… after the organization was among 275,000 tax-exempt organizations purged earlier this month by the Internal Revenue Service.
The groups failed to file required annual reports, known as form 990s, detailing their revenues and expenses, for three consecutive years. CAIR had been a non-profit on its own, but in 2007, the IRS approved a separate tax-exempt CAIR Foundation. The foundation never filed any subsequent reports. Both the foundation and CAIR national are on the purge list.
CAIR has 30 state chapters throughout the country, many of which have their own non-profit designations which remain active.
While the IRS believes most of the organizations stripped of status have shut down, those still operating can apply for reinstatement. Meanwhile, CAIR's web site continues to solicit donations by touting them as tax deductible two weeks after the IRS issued the list and notifications were sent to all 275,000 purged groups.
Donors still could deduct the money on their tax returns if CAIR is reinstated between now and April 15. All the purged organizations have 15 months to seek reinstatement. But it is unclear whether CAIR will file the required papers or whether their explanation about past reporting failures will be enough to satisfy the IRS.
"This listing should have little, if any, impact on donors who previously made deductible contributions to auto-revoked organizations because donations made prior to the publication of an organization's name on the list remain tax-deductible," an IRS statement said. "Going forward, however, organizations that are on the auto-revocation list that do not receive reinstatement are no longer eligible to receive tax-deductible contributions, and any income they receive may be taxable."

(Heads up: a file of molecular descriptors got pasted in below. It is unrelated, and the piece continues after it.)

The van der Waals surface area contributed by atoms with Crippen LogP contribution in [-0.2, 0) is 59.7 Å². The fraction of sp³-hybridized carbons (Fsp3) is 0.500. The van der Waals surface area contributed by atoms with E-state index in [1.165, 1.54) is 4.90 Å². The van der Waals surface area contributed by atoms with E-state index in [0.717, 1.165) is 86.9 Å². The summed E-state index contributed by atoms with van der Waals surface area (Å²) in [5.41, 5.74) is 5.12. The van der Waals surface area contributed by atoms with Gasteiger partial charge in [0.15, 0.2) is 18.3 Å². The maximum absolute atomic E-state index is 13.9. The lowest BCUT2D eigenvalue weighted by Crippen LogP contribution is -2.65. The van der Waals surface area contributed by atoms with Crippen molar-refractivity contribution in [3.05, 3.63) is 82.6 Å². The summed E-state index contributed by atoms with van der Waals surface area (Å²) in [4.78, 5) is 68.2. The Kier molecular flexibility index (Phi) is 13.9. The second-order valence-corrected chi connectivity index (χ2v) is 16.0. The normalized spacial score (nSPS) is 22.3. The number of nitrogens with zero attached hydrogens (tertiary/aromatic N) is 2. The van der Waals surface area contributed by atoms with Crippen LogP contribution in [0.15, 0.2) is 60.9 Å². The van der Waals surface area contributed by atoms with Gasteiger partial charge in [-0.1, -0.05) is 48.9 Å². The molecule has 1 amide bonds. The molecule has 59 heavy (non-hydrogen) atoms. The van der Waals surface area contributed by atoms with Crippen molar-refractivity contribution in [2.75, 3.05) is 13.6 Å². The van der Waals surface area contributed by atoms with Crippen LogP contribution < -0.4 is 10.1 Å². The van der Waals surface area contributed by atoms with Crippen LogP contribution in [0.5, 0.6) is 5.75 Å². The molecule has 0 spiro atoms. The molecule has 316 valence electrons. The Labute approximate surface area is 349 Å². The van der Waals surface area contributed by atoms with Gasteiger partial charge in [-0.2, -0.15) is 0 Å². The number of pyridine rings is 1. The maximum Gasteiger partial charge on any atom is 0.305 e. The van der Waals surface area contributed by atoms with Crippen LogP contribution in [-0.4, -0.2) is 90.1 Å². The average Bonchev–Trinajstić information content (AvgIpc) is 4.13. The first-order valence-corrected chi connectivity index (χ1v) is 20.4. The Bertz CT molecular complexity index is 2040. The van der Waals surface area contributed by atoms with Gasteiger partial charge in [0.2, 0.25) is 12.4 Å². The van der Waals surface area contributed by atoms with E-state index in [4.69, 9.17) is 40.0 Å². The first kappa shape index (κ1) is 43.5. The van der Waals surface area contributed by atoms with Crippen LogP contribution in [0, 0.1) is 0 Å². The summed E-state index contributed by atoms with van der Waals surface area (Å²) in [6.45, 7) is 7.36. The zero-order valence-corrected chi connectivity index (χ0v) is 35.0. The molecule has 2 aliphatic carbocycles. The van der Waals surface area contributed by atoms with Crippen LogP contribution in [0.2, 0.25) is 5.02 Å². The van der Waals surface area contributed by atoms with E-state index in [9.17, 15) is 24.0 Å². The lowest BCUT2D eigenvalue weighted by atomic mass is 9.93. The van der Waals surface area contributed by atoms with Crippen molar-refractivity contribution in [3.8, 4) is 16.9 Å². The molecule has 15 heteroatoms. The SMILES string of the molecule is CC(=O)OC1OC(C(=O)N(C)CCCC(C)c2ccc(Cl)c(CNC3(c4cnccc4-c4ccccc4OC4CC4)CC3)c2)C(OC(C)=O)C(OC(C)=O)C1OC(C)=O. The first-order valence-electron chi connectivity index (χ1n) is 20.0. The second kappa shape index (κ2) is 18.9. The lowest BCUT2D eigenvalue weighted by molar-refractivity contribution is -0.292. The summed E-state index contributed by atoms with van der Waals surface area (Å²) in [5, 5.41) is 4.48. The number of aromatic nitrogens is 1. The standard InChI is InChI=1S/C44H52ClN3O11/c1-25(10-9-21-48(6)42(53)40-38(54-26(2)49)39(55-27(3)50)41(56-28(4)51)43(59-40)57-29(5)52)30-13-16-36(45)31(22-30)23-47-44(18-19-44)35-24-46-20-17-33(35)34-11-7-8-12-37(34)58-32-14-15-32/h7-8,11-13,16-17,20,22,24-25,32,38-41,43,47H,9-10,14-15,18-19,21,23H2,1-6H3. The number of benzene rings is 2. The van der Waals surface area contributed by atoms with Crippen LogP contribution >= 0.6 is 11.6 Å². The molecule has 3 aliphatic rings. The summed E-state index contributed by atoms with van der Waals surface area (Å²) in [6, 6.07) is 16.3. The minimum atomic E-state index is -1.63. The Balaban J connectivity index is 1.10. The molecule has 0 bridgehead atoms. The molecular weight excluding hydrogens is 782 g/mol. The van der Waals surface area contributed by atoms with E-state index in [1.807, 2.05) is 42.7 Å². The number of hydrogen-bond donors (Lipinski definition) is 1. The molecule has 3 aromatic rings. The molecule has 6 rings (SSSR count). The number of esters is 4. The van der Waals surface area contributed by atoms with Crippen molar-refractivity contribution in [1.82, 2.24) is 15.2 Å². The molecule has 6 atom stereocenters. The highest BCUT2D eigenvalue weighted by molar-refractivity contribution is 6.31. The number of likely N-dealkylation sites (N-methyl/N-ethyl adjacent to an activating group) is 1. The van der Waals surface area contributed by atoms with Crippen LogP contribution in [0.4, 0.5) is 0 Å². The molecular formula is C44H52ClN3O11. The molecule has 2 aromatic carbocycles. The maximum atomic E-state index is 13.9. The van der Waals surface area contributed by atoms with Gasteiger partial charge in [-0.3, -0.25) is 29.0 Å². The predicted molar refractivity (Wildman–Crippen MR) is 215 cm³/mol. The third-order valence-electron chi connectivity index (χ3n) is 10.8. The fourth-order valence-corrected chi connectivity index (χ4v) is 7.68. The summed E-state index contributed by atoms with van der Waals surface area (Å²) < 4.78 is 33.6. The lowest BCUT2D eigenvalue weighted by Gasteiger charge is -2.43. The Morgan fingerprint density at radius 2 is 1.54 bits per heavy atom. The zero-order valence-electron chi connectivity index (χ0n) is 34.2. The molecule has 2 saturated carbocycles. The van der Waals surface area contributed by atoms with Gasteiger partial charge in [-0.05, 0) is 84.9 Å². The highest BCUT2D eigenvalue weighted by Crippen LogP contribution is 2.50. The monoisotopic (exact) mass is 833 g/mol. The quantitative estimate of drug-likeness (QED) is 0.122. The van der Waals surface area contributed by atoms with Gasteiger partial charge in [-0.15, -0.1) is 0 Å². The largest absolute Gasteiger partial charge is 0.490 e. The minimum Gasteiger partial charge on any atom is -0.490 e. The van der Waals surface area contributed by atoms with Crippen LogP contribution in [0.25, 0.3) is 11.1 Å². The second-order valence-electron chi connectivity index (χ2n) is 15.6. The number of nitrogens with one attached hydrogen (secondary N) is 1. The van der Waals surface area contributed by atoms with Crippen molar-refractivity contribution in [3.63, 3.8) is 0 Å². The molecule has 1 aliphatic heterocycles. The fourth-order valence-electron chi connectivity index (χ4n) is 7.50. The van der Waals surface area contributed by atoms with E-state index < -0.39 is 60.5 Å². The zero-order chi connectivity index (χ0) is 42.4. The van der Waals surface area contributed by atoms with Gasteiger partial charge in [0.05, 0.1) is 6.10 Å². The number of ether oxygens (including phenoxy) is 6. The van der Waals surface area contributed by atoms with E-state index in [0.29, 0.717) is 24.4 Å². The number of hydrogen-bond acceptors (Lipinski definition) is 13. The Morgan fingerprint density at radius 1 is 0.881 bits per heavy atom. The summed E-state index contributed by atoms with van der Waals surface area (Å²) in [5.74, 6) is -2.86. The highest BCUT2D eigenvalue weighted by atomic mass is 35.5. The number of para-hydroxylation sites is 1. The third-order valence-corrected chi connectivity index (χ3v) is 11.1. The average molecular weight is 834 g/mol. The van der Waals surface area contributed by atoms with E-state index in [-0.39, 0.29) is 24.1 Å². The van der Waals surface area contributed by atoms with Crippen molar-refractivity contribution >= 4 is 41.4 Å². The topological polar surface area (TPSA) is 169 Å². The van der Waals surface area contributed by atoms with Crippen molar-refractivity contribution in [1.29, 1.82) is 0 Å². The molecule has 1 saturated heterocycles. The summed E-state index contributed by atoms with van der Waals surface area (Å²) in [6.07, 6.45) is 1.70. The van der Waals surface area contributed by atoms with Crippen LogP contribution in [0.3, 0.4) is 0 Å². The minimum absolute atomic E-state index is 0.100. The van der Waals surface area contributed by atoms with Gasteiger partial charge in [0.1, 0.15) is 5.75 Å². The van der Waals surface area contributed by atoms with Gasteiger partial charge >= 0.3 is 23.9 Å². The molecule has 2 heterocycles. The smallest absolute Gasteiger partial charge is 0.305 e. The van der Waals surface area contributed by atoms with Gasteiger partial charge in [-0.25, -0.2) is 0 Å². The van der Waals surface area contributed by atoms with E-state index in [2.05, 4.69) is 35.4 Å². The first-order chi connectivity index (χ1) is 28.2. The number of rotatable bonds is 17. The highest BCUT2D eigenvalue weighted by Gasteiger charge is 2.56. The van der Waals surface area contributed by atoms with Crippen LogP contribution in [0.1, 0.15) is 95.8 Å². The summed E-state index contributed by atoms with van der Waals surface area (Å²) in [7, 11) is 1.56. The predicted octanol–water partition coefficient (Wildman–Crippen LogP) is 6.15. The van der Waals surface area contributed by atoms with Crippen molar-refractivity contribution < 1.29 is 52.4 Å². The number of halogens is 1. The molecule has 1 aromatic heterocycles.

To regain its exempt status, CAIR must file the missing three annual reports, along with a new application for exempt status. Finally, it must explain why it failed to file the 990s for three consecutive years and explain any new procedures which will ensure future compliance.
The annual reports include financial information on donations and other sources of income, operating expenses and names and payments given to directors and key staff members.
The CAIR Foundation won exempt status in 2007 and then never filed any annual reports. That year, the Washington Times reported that CAIR's membership plummeted by 90 percent, from a high of 29,000 people in 2000 to less than 1,700 in 2006. CAIR vehemently denied the report when it was issued. But a year later, when the organization sought to have its name removed from a list of unindicted co-conspirators in a Hamas-financing prosecution, CAIR attorneys tied the diminishing support to the 2007 co-conspirator list.
"Furthermore, the amount of donations that they have been receiving has dwindled well below their monthly budget, and as their associational activity necessarily relies upon donations from the public, the government's labeling of them as an unindicted co-conspirator has chilled their associational activity."
Anecdotal information indicates the group increasingly has turned to foreign donors for operating revenue. In 2006, State Department records obtained by the Investigative Project on Terrorism show, CAIR sent delegations to Saudi Arabia and the United Arab Emirates seeking millions of dollars in support.
The delegation including CAIR Executive Director Nihad Awad, spokesman Ibrahim Hooper, then- board chairman Parvez Ahmed, and current chairman Larry Shaw.
In 2009, Awad solicited Libyan Dictator Muammar Gaddafi to help underwrite a program to distribute 1 million copies of the Quran to government officials and the general public in America and to help start up a new foundation Awad was trying to launch.
When it applied for exempt status, the CAIR Foundation told the IRS that it would solicit "nationwide, although it is expected that the largest support will come from Maryland, Virginia and the District of Columbia, where CAIR-Foundation's visibility is most prominent to potential donors." June 22, 2011
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